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Upland game: The swings and misses of the status of Illinois pheasants, rabbits, quail and habitat

Wade Louis gives an update on the status of pheasants, rabbits, quail and habitat in Illinois.

Otis Kirchhoefer and his Dixie (one of my favorite dogs I have hunted with) look into the rising sun a decade ago on opening weekend of pheasant hunting in Illinois; pheasant season opens Nov. 6. Credit: Dale Bowman
Otis Kirchhoefer and his Dixie (one of my favorite dogs I have hunted with) look into the rising sun a decade ago on opening weekend of pheasant hunting in Illinois; pheasant season opens Nov. 6.
Dale Bowman

Wade Louis joked, “Maybe the rabbits are moving to the city and suburbs,” as he discussed populations.

That’s a joke, faithful readers.

Rabbit numbers are cyclical and localized. But a nugget of truth is there: Animals favor suitable areas.

Habitat, habitat, habitat.

“Thing we always say, find good habitat, you’ll find birds,” Louis said.

Louis, habitat team program manager, is acting agricultural and grassland program manager for the Illinois Department of Natural Resources.

Pheasant, rabbit and quail hunting in Illinois opens Nov. 6. Statistically, upland hunting is an afterthought in Illinois compared to deer hunting, where more than 200,000 hunters (233,000 in 2020-21) venture afield annually.

I find the sociological aspects of the dramatic shift in the last half-century fascinating, but habitat related to upland game also affects pollinators and grassland birds.

Wade noted in the annual status report that in the ’60s and ’70s several times 250,000 hunters harvested more than a million ring-necked pheasants. Compare that to ’20-21 with 9,785 hunters (29% decrease from ’19-20) harvesting 28,269 wild pheasants in Illinois (up 20%).

Or that northern bobwhite quail in “the early and mid-1900s in [Illinois had] well over 150,000 hunters. Harvest was estimated at over 2 million quail per year from the 1950s through the early 1970s.” Compare that to 4,646 hunters harvesting 31,629 wild quail in ’20-21 (30% decrease from ’19-20). In a quirk, “quail per hunter/day was up 14.7% [1.15 in 2019 to 1.32 in 2020], but hunters in 2020 spent 11% fewer days afield than in 2019.”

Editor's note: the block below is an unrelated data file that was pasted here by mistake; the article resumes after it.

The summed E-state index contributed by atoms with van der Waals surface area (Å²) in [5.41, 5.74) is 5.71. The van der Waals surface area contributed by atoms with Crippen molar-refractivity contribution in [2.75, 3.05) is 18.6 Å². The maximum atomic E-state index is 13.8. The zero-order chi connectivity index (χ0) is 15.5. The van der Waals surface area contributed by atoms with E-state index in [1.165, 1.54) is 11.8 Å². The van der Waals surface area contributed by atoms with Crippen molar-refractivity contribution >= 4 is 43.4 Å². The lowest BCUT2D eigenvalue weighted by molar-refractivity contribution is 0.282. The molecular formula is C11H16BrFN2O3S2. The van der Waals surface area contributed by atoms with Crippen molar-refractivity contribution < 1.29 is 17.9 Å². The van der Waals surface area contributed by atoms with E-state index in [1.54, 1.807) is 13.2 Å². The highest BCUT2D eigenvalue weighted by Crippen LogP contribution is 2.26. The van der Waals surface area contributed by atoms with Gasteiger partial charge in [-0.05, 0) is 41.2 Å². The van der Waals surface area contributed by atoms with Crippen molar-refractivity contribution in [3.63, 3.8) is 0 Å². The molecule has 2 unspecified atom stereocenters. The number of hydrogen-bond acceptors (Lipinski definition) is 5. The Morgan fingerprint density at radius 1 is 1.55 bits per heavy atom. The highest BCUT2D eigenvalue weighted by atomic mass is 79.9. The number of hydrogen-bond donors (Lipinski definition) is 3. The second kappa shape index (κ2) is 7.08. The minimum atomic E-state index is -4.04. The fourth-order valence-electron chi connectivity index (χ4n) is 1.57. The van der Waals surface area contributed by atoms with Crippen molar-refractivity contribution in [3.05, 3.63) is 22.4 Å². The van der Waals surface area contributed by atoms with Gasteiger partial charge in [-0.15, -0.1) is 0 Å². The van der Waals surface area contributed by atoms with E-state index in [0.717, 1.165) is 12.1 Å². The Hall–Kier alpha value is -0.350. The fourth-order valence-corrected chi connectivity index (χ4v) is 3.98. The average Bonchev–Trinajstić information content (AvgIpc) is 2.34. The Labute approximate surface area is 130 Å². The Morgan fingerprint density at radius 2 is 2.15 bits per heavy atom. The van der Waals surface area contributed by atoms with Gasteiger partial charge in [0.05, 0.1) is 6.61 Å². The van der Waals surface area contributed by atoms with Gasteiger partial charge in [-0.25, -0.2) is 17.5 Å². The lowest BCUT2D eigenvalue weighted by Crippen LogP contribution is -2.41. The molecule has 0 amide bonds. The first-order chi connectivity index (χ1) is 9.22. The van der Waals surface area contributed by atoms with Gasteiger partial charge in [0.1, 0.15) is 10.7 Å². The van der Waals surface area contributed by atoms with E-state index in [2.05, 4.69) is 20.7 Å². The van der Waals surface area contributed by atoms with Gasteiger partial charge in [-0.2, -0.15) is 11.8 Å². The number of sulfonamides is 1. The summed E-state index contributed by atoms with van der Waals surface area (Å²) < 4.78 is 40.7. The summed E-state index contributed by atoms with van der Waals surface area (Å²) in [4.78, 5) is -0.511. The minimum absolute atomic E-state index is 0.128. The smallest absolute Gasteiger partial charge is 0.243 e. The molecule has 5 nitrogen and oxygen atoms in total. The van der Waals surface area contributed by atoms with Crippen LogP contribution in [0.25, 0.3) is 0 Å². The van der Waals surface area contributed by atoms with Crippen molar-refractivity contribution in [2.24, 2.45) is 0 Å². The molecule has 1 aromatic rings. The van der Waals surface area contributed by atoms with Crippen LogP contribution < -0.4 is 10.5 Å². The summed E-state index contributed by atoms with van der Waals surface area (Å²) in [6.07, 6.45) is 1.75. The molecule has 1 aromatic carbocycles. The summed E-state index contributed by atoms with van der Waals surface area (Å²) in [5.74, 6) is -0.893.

File photo of a rabbit ready to bolt. Credit: Dale Bowman
File photo of a rabbit ready to bolt.
Dale Bowman

In ’20-21, 14,826 hunters (down 36%) harvested 67,410 rabbits (down 12%). Both numbers are record lows. But those who hunted rabbits had more success: rabbits per hunter/day increased 40%.

“I feel access is the driver for small-game hunters in Illinois,” Wade emailed. “The state is 96% privately owned. We [IDNR] do provide opportunities, but if you need to drive some distance to reach one of our sites, you are less inclined to participate.”

Again, habitat.

Wade noted, “The biggest driver in Illinois for habitat is [the Conservation Reserve Program]. Some pockets of the state are more willing to embrace CRP than others. Not sure if it is cultural or the cost/benefit is not enough for them to pull the trigger.”

That’s another sociological aspect.

In a follow-up, he explained, “CRP has been out there a long time. People who are going to do it have done it. They have to introduce a new program or change ownership. We lost [State Acres For wildlife Enhancement] acreage, but now people are more inclined to do it again.”

Funding for SAFE, a newer program, was reinstated, and Illinois landowners responded.

Next come my favorite words from the IDNR: road-kill index and call surveys.

File photo of a pheasant in the field. Credit: Dale Bowman
File photo of a pheasant in the field.
Dale Bowman

Biologists run survey routes (20 stops of three minutes to listen and watch) twice annually during breeding season for pheasants. In ’21, observers averaged 0.46 pheasants per stop (down 9.8%) with pheasants recorded at 18% of the stops, lower than in ’20. Quail routes averaged 0.41 quail per stop during the surveys (a 45% decrease from ’20) with quail recorded at 21.6% of the stops, down 38%.

The road-kill index for rabbits (what it sounds like) has been kept since 1975 (I want to do one some summer). The status report reported, “This year’s road-kill index was 20% lower than 2019 with 1.83 rabbits per 1,000 miles traveled.”

Those who live in some suburban/urban areas might find those figures hard to reconcile with what was observed in backyards this spring/summer.

I digress.

Earlier this year, many areas were reporting abnormal numbers of rabbits in the suburbs and city; but those numbers vary widely by area in the same year; this year is no exception as rabbit season opens Nov. 6. Credit: Dale Bowman
Earlier this year, many areas were reporting abnormal numbers of rabbits in the suburbs and city; but those numbers vary widely by area in the same year; this year is no exception as rabbit season opens Nov. 6.
Dale Bowman